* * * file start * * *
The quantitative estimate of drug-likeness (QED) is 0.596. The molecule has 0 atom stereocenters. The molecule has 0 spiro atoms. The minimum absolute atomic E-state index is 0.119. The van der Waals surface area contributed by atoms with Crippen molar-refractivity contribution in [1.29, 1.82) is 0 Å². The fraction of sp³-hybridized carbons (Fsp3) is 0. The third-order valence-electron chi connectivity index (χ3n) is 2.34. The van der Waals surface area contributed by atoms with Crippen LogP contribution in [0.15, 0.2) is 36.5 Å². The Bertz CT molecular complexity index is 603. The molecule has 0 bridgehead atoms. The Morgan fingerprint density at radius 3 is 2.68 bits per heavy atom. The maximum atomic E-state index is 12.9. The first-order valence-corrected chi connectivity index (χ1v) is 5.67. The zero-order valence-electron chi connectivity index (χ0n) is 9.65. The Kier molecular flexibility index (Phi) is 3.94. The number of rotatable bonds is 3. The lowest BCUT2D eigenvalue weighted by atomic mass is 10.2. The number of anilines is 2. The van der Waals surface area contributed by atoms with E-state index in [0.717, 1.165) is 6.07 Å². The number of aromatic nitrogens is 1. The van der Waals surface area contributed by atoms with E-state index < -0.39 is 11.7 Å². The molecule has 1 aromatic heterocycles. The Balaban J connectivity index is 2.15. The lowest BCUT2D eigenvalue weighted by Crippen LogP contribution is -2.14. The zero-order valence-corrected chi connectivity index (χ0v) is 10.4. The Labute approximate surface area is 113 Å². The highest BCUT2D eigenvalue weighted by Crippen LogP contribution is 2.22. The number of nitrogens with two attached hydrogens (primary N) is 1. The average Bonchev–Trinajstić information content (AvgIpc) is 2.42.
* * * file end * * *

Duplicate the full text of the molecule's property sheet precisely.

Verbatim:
The quantitative estimate of drug-likeness (QED) is 0.596. The molecule has 0 atom stereocenters. The molecule has 0 spiro atoms. The minimum absolute atomic E-state index is 0.119. The van der Waals surface area contributed by atoms with Crippen molar-refractivity contribution in [1.29, 1.82) is 0 Å². The fraction of sp³-hybridized carbons (Fsp3) is 0. The third-order valence-electron chi connectivity index (χ3n) is 2.34. The van der Waals surface area contributed by atoms with Crippen LogP contribution in [0.15, 0.2) is 36.5 Å². The Bertz CT molecular complexity index is 603. The molecule has 0 bridgehead atoms. The Morgan fingerprint density at radius 3 is 2.68 bits per heavy atom. The maximum atomic E-state index is 12.9. The first-order valence-corrected chi connectivity index (χ1v) is 5.67. The zero-order valence-electron chi connectivity index (χ0n) is 9.65. The Kier molecular flexibility index (Phi) is 3.94. The number of rotatable bonds is 3. The lowest BCUT2D eigenvalue weighted by atomic mass is 10.2. The number of anilines is 2. The van der Waals surface area contributed by atoms with E-state index in [0.717, 1.165) is 6.07 Å². The number of aromatic nitrogens is 1. The van der Waals surface area contributed by atoms with E-state index < -0.39 is 11.7 Å². The molecule has 1 aromatic heterocycles. The Balaban J connectivity index is 2.15. The lowest BCUT2D eigenvalue weighted by Crippen LogP contribution is -2.14. The zero-order valence-corrected chi connectivity index (χ0v) is 10.4. The Labute approximate surface area is 113 Å². The highest BCUT2D eigenvalue weighted by Crippen LogP contribution is 2.22. The number of nitrogens with two attached hydrogens (primary N) is 1. The average Bonchev–Trinajstić information content (AvgIpc) is 2.42.